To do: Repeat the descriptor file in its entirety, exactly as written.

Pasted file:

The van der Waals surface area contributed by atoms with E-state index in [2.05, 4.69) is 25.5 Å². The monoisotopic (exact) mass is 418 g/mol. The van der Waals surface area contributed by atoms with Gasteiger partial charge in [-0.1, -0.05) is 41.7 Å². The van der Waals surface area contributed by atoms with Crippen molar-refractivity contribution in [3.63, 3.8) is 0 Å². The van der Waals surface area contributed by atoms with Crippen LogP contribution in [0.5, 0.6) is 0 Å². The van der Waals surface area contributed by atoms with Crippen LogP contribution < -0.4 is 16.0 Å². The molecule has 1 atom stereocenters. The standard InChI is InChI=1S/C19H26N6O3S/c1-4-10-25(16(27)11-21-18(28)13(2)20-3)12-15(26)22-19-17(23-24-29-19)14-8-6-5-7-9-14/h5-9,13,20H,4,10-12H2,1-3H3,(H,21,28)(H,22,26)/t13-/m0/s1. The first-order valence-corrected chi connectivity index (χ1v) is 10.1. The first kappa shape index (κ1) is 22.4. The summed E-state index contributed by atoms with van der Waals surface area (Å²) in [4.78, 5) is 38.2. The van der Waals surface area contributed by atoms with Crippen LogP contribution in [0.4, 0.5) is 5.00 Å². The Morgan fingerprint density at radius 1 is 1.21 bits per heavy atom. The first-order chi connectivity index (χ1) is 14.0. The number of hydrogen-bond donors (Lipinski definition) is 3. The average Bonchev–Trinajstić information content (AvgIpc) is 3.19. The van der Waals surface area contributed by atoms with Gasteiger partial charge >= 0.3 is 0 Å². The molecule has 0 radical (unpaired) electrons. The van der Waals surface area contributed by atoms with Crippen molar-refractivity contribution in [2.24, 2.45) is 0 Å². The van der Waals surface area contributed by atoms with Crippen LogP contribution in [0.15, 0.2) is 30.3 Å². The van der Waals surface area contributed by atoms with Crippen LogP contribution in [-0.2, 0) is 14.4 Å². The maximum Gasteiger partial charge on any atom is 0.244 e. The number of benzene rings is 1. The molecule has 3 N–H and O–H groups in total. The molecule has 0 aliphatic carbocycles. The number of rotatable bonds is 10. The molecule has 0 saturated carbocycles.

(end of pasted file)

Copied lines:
The van der Waals surface area contributed by atoms with E-state index in [2.05, 4.69) is 25.5 Å². The monoisotopic (exact) mass is 418 g/mol. The van der Waals surface area contributed by atoms with Gasteiger partial charge in [-0.1, -0.05) is 41.7 Å². The van der Waals surface area contributed by atoms with Crippen molar-refractivity contribution in [3.63, 3.8) is 0 Å². The van der Waals surface area contributed by atoms with Crippen LogP contribution in [0.5, 0.6) is 0 Å². The van der Waals surface area contributed by atoms with Crippen LogP contribution < -0.4 is 16.0 Å². The molecule has 1 atom stereocenters. The standard InChI is InChI=1S/C19H26N6O3S/c1-4-10-25(16(27)11-21-18(28)13(2)20-3)12-15(26)22-19-17(23-24-29-19)14-8-6-5-7-9-14/h5-9,13,20H,4,10-12H2,1-3H3,(H,21,28)(H,22,26)/t13-/m0/s1. The first-order valence-corrected chi connectivity index (χ1v) is 10.1. The first kappa shape index (κ1) is 22.4. The summed E-state index contributed by atoms with van der Waals surface area (Å²) in [4.78, 5) is 38.2. The van der Waals surface area contributed by atoms with Crippen LogP contribution in [0.4, 0.5) is 5.00 Å². The Morgan fingerprint density at radius 1 is 1.21 bits per heavy atom. The first-order chi connectivity index (χ1) is 14.0. The number of hydrogen-bond donors (Lipinski definition) is 3. The average Bonchev–Trinajstić information content (AvgIpc) is 3.19. The van der Waals surface area contributed by atoms with Gasteiger partial charge >= 0.3 is 0 Å². The molecule has 0 radical (unpaired) electrons. The van der Waals surface area contributed by atoms with Crippen molar-refractivity contribution in [2.24, 2.45) is 0 Å². The van der Waals surface area contributed by atoms with Crippen LogP contribution in [0.15, 0.2) is 30.3 Å². The van der Waals surface area contributed by atoms with Crippen LogP contribution in [-0.2, 0) is 14.4 Å². The maximum Gasteiger partial charge on any atom is 0.244 e. The number of benzene rings is 1. The molecule has 3 N–H and O–H groups in total. The molecule has 0 aliphatic carbocycles. The number of rotatable bonds is 10. The molecule has 0 saturated carbocycles.